Assessing socio-technical mindsets: public deliberations on carbon capture and storage in the context of energy sources and climate change

Einsiedel, Edna F., Boyd, Amanda D., Medlock, Jennifer and Ashworth, Peta (2013) Assessing socio-technical mindsets: public deliberations on carbon capture and storage in the context of energy sources and climate change. Energy Policy, 53 149-158. doi:10.1016/j.enpol.2012.10.042


Author Einsiedel, Edna F.
Boyd, Amanda D.
Medlock, Jennifer
Ashworth, Peta
Title Assessing socio-technical mindsets: public deliberations on carbon capture and storage in the context of energy sources and climate change
Journal name Energy Policy   Check publisher's open access policy
ISSN 0301-4215
1873-6777
Publication date 2013-02
Year available 2012
Sub-type Article (original research)
DOI 10.1016/j.enpol.2012.10.042
Open Access Status Not yet assessed
Volume 53
Start page 149
End page 158
Total pages 10
Place of publication London, United Kingdom
Publisher Elsevier
Language eng
Abstract The adaptation and transition to new configurations of energy systems brought on by challenges of climate change, energy security, and sustainability have encouraged more integrative approaches that bring together the social and technical dimensions of technology. The perspectives of energy systems and climate change play an important role in the development and implementation of emerging energy technologies and attendant policies on greenhouse gas reduction. This research examines citizens' views on climate change and a number of energy systems, with a specific focus on the use of carbon capture and storage (CCS) as a technology to address greenhouse gas emissions. An all-day workshop with 82 local participants was held in the city of Calgary in Alberta, Canada to explore the views of climate change, energy and CCS. Participants were provided the opportunity to ask experts questions and discuss in small groups their views of climate change policy and energy systems. Results demonstrate that participants' assessments of energy systems are influenced by social-political-institutional-economic contexts such as trust in industry and government, perception of parties benefiting from the technology, and tradeoffs between energy systems. We discuss our findings in the context of understanding social learning processes as part of socio-technical systems change.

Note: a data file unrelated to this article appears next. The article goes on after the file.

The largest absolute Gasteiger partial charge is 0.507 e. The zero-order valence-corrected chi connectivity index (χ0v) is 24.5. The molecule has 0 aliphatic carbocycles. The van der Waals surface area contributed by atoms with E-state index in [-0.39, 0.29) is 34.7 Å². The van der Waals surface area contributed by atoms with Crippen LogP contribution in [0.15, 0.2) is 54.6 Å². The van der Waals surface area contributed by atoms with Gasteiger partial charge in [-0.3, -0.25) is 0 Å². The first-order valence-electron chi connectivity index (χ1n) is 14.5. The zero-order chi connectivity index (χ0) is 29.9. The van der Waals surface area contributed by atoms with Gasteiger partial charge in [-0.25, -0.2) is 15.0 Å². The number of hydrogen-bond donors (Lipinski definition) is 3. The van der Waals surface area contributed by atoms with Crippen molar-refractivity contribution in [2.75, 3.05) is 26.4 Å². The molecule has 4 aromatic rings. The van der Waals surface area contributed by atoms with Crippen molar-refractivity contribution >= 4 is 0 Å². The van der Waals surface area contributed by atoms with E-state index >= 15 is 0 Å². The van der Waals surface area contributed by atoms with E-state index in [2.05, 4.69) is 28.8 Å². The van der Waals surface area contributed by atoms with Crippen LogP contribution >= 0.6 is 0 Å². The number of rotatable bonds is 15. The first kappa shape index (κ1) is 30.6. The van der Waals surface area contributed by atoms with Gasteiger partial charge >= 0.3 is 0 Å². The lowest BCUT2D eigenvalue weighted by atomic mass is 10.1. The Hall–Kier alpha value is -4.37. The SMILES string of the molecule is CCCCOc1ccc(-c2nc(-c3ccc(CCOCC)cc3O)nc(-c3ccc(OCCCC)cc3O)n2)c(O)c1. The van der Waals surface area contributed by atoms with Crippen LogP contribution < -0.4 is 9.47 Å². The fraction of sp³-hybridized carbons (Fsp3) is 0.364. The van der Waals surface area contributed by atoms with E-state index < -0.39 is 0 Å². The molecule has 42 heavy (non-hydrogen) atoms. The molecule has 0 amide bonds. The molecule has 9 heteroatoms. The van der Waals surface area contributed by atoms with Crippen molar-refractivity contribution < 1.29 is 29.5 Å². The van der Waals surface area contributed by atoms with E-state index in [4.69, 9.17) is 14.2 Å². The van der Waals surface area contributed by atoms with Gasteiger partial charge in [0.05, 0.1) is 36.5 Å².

Keyword Carbon capture and storage
Climate change
Public deliberation
Q-Index Code C1
Q-Index Status Provisional Code
Institutional Status Non-UQ

Document type: Journal Article
Sub-type: Article (original research)
Collection: School of Social Science Publications
 
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